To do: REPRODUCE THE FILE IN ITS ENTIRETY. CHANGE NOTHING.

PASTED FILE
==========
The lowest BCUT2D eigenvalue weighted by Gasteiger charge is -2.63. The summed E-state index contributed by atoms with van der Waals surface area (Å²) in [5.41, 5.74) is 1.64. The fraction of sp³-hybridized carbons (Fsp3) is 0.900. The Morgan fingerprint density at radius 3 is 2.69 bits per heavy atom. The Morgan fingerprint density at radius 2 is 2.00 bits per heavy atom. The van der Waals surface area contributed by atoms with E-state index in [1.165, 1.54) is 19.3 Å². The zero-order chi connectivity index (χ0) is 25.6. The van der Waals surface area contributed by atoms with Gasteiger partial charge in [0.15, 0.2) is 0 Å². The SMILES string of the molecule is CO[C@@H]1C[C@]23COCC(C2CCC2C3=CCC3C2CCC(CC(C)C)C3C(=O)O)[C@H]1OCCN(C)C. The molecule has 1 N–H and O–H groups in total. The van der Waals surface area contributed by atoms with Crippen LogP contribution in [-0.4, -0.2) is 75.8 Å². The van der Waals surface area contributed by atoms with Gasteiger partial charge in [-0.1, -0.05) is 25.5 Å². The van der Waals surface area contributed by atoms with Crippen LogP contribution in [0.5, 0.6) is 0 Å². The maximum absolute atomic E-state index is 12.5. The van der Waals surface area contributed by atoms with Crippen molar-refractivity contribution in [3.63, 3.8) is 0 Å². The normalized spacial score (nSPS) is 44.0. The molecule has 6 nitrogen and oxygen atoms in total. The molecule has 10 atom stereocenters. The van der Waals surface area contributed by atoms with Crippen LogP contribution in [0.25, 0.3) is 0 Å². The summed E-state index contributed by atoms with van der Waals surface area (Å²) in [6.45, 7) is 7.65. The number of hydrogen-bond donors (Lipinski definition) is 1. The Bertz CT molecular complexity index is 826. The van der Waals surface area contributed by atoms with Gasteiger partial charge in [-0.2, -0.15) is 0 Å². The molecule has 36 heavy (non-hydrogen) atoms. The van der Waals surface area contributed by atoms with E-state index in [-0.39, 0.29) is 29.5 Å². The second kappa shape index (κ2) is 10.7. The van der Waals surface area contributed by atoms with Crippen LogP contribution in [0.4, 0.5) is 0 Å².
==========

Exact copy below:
The lowest BCUT2D eigenvalue weighted by Gasteiger charge is -2.63. The summed E-state index contributed by atoms with van der Waals surface area (Å²) in [5.41, 5.74) is 1.64. The fraction of sp³-hybridized carbons (Fsp3) is 0.900. The Morgan fingerprint density at radius 3 is 2.69 bits per heavy atom. The Morgan fingerprint density at radius 2 is 2.00 bits per heavy atom. The van der Waals surface area contributed by atoms with E-state index in [1.165, 1.54) is 19.3 Å². The zero-order chi connectivity index (χ0) is 25.6. The van der Waals surface area contributed by atoms with Gasteiger partial charge in [0.15, 0.2) is 0 Å². The SMILES string of the molecule is CO[C@@H]1C[C@]23COCC(C2CCC2C3=CCC3C2CCC(CC(C)C)C3C(=O)O)[C@H]1OCCN(C)C. The molecule has 1 N–H and O–H groups in total. The van der Waals surface area contributed by atoms with Crippen LogP contribution in [-0.4, -0.2) is 75.8 Å². The van der Waals surface area contributed by atoms with Gasteiger partial charge in [-0.1, -0.05) is 25.5 Å². The van der Waals surface area contributed by atoms with Crippen LogP contribution in [0.5, 0.6) is 0 Å². The maximum absolute atomic E-state index is 12.5. The van der Waals surface area contributed by atoms with Crippen molar-refractivity contribution in [3.63, 3.8) is 0 Å². The normalized spacial score (nSPS) is 44.0. The molecule has 6 nitrogen and oxygen atoms in total. The molecule has 10 atom stereocenters. The van der Waals surface area contributed by atoms with Crippen LogP contribution in [0.25, 0.3) is 0 Å². The summed E-state index contributed by atoms with van der Waals surface area (Å²) in [6.45, 7) is 7.65. The number of hydrogen-bond donors (Lipinski definition) is 1. The Bertz CT molecular complexity index is 826. The van der Waals surface area contributed by atoms with Gasteiger partial charge in [-0.2, -0.15) is 0 Å². The molecule has 36 heavy (non-hydrogen) atoms. The van der Waals surface area contributed by atoms with E-state index in [-0.39, 0.29) is 29.5 Å². The second kappa shape index (κ2) is 10.7. The van der Waals surface area contributed by atoms with Crippen LogP contribution in [0.4, 0.5) is 0 Å².